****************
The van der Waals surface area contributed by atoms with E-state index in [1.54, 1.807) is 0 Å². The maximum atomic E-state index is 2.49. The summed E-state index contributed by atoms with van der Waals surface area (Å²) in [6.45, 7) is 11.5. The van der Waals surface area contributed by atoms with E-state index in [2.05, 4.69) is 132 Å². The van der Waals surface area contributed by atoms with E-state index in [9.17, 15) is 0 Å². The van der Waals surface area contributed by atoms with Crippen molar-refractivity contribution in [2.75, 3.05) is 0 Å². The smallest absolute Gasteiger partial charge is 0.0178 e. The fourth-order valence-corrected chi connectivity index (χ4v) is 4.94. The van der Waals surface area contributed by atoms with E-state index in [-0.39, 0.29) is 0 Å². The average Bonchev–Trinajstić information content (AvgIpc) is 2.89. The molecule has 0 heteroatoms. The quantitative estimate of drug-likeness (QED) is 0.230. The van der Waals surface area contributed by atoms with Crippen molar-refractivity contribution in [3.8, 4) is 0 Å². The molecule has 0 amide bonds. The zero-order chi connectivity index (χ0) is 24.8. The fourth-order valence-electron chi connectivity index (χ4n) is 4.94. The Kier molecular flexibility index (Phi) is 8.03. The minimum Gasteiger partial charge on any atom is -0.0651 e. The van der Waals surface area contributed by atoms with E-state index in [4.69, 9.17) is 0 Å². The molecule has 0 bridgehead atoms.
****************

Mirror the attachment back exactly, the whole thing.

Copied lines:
The van der Waals surface area contributed by atoms with E-state index in [1.54, 1.807) is 0 Å². The maximum atomic E-state index is 2.49. The summed E-state index contributed by atoms with van der Waals surface area (Å²) in [6.45, 7) is 11.5. The van der Waals surface area contributed by atoms with E-state index in [2.05, 4.69) is 132 Å². The van der Waals surface area contributed by atoms with E-state index in [9.17, 15) is 0 Å². The van der Waals surface area contributed by atoms with Crippen molar-refractivity contribution in [2.75, 3.05) is 0 Å². The smallest absolute Gasteiger partial charge is 0.0178 e. The fourth-order valence-corrected chi connectivity index (χ4v) is 4.94. The van der Waals surface area contributed by atoms with E-state index in [-0.39, 0.29) is 0 Å². The average Bonchev–Trinajstić information content (AvgIpc) is 2.89. The molecule has 0 heteroatoms. The quantitative estimate of drug-likeness (QED) is 0.230. The van der Waals surface area contributed by atoms with Crippen molar-refractivity contribution in [3.8, 4) is 0 Å². The molecule has 0 amide bonds. The zero-order chi connectivity index (χ0) is 24.8. The fourth-order valence-electron chi connectivity index (χ4n) is 4.94. The Kier molecular flexibility index (Phi) is 8.03. The minimum Gasteiger partial charge on any atom is -0.0651 e. The van der Waals surface area contributed by atoms with E-state index in [4.69, 9.17) is 0 Å². The molecule has 0 bridgehead atoms.